This is a superb explanation of flexbox—the interactive widgets sprinkled throughout are such a great aid to learning!
A terrific piece by Maggie Appleton that starts with a comparison of graphical user interfaces and command line tools—which reminds me of the trade-offs between seamless and seamful design—and then moves into a proposed paradigm for declarative design tools:
Small, scoped areas within a graphical interface that allow users to read and write simple programmes
This piece by Giles is a spot-on description of what I do in my role as content buddy at Clearleft. Especially this bit:
Your editor will explain why things need changing
As a writer, it’s really helpful to understand the why of each edit. It’s easier to re-write if you know precisely what the problem is. And often, it’s less bruising to the ego. It’s not that you’re a bad writer, but just that one particular thing could be expressed more simply, or more clearly, than your first effort.
My talk, Building, was about the metaphors we use to talk about the work we do on the web. So I’m interested in this analysis of the metaphors used to talk about markup:
- Data is documents, processing data is clerking
- Data is trees, processing data is forestry
- Data is buildings, processing data is construction
- Data is a place, processing data is a journey
- Data is a fluid, processing data is plumbing
- Data is a textile, processing data is weaving
- Data is music, processing data is performing
A century of sci-fi book covers.
How a writing system went from being a dream (literally) to a reality, codified in unicode.
Vitaly has rounded up a whole load of accessibility posts. I think I’ve linked to most of them at some point, but it’s great to have them all gathered together in one place.
This is easily my favourite use of a machine learning algorithm.
This explains rubber ducking.
Speaking out loud is not only a medium of communication, but a technology of thinking: it encourages the formation and processing of thoughts.
A short web book on the past, present and future of interfaces, written in a snappy, chatty style.
From oral communication and storytelling 500,000 years ago to virtual reality today, the purpose of information interfaces has always been to communicate more quickly, more deeply, to foster relationships, to explore, to measure, to learn, to build knowledge, to entertain, and to create.
We interface precisely because we are human. Because we are intelligent, because we are social, because we are inquisitive and creative.
We design our interfaces and they in turn redefine what it means to be human.
It all started at Patterns Day…
(Note: you’ll probably need to use Reader mode to avoid taxing your eyes reading this—the colour contrast …doesn’t.)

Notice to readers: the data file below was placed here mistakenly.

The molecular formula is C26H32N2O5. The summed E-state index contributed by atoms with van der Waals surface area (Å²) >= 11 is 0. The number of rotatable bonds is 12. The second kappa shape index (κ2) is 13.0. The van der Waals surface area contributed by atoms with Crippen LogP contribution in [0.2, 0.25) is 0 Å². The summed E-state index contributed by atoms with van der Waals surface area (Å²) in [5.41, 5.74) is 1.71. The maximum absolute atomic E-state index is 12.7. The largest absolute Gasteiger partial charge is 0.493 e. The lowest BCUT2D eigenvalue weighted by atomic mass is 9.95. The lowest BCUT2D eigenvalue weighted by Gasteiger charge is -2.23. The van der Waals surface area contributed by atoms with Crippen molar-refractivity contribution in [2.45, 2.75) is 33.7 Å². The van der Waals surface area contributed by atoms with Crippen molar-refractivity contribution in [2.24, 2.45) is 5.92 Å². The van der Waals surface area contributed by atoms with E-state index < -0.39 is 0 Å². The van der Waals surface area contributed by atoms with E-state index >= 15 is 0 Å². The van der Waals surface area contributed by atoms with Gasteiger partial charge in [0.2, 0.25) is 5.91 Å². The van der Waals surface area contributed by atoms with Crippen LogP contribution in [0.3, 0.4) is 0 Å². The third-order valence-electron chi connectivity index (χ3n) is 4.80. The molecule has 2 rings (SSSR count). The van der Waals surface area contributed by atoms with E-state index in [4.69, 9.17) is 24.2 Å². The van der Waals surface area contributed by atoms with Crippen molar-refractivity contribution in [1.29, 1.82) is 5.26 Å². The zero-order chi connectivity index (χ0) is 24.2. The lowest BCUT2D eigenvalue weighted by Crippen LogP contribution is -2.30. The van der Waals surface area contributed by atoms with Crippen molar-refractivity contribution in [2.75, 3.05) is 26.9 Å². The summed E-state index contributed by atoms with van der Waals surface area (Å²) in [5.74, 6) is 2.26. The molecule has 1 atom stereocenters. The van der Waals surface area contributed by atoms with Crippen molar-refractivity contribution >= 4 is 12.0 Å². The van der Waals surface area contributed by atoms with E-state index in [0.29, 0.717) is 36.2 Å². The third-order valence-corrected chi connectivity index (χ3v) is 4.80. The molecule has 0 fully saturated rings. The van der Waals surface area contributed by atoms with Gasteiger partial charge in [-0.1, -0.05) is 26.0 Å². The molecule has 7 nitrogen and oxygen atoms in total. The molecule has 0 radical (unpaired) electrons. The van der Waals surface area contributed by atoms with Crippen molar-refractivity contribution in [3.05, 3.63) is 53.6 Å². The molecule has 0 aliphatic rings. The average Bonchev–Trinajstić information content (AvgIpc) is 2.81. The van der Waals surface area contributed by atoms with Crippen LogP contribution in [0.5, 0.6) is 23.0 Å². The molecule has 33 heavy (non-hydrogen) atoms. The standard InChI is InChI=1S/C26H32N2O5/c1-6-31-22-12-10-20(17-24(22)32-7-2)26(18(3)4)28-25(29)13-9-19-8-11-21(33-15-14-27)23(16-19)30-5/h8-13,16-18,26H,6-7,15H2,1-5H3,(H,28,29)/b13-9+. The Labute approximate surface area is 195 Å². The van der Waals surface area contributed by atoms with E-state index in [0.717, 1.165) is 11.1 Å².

Well, this is timely! Cassie mentioned recently that she was reading—and enjoying—the Earthsea books, which I had never got around to reading. So I’m reading them now. Then Craig mentioned in one of his newsletters that he’s also reading them. Now there’s this article…
To white protestors and accomplices, who say that they want to listen but are fearful of giving up some power so that we can all heal, I suggest you read the Earthsea cycle. You will need to learn to step away from the center to build a new world, and the Black majority in this fantasy series offers a better model than any white history.
Sara shares how she programmes with custom properties in CSS. It sounds like her sensible approach aligns quite nicely with Andy’s CUBE CSS methodology.
Oh, and she’s using Fractal to organise her components:
I’ve been using Fractal for a couple of years now. I chose it over other pattern library tools because it fit my needs perfectly — I wanted a tool that was unopinionated and flexible enough to allow me to set up and structure my project the way I wanted to. Fractal fit the description perfectly because it is agnostic as to the way I develop or the tools I use.
Chris has put together one of his indispensable deep dives, this time into responsive images. I can see myself referring back to this when I need to be reminded of the syntax of
…for old CSS problems.
Guidebooks to countries that no longer exist.
The first book will be on the Republic of Venice. There’ll be maps, infographics, and I suspect there’ll be an appearance by Aldus Manutius.
Our first guidebook tells the story of the Republic of Venice, la Serenissima, a 1000-year old state that disappeared in 1797.
From Xerox PARC to the World Wide Web:
The internet did not use a visual spatial metaphor. Despite being accessed through and often encompassed by the desktop environment, the internet felt well and truly placeless (or perhaps everywhere). Hyperlinks were wormholes through the spatial metaphor, allowing a user to skip laterally across directories stored on disparate servers, as well as horizontally, deep into a file system without having to access the intermediate steps. Multiple windows could be open to the same website at once, shattering the illusion of a “single file” that functioned as a piece of paper that only one person could hold. The icons that a user could arrange on the desktop didn’t have a parallel in online space at all.
Amy’s talk at Patterns Day was absolutely brilliant! Here’s an account of the day from her perspective.
The evident care Jeremy put into assembling the lineup meant an incredible mix of talks, covering the big picture stuff right down to the nitty gritty, and plenty in between.
Her observation about pre-talk nerves is spot-on:
I say all of this because it’s important for me and I think anyone who suffers with anxiety about public speaking, or in general, to recognise that having a sense of impending doom doesn’t mean that doom is actually impending.